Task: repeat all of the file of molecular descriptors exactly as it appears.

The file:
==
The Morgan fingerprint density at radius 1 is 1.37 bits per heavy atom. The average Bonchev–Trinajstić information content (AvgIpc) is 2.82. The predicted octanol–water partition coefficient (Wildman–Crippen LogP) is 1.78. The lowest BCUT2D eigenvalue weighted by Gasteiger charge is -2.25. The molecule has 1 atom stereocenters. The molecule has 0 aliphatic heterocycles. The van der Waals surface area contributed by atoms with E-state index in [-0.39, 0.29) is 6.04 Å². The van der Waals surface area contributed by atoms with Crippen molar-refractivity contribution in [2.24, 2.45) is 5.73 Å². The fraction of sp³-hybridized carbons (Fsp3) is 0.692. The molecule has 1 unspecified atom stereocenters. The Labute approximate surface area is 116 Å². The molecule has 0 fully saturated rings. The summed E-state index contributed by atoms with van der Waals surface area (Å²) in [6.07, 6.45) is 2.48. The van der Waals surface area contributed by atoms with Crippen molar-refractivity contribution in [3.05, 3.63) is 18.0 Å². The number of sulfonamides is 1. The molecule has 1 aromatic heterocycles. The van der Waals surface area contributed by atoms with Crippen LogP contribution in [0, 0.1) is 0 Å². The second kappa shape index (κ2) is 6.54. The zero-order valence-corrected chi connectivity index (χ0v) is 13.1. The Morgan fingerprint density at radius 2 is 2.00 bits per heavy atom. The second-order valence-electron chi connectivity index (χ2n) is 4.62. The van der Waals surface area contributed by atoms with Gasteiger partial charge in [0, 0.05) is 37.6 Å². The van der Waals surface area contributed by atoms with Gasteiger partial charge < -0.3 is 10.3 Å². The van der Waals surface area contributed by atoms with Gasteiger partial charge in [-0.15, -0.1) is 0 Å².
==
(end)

The Morgan fingerprint density at radius 1 is 1.37 bits per heavy atom. The average Bonchev–Trinajstić information content (AvgIpc) is 2.82. The predicted octanol–water partition coefficient (Wildman–Crippen LogP) is 1.78. The lowest BCUT2D eigenvalue weighted by Gasteiger charge is -2.25. The molecule has 1 atom stereocenters. The molecule has 0 aliphatic heterocycles. The van der Waals surface area contributed by atoms with E-state index in [-0.39, 0.29) is 6.04 Å². The van der Waals surface area contributed by atoms with Crippen molar-refractivity contribution in [2.24, 2.45) is 5.73 Å². The fraction of sp³-hybridized carbons (Fsp3) is 0.692. The molecule has 1 unspecified atom stereocenters. The Labute approximate surface area is 116 Å². The molecule has 0 fully saturated rings. The summed E-state index contributed by atoms with van der Waals surface area (Å²) in [6.07, 6.45) is 2.48. The van der Waals surface area contributed by atoms with Crippen molar-refractivity contribution in [3.05, 3.63) is 18.0 Å². The number of sulfonamides is 1. The molecule has 1 aromatic heterocycles. The van der Waals surface area contributed by atoms with Crippen LogP contribution in [0, 0.1) is 0 Å². The second kappa shape index (κ2) is 6.54. The zero-order valence-corrected chi connectivity index (χ0v) is 13.1. The Morgan fingerprint density at radius 2 is 2.00 bits per heavy atom. The second-order valence-electron chi connectivity index (χ2n) is 4.62. The van der Waals surface area contributed by atoms with Gasteiger partial charge in [0, 0.05) is 37.6 Å². The van der Waals surface area contributed by atoms with Gasteiger partial charge < -0.3 is 10.3 Å². The van der Waals surface area contributed by atoms with Gasteiger partial charge in [-0.15, -0.1) is 0 Å².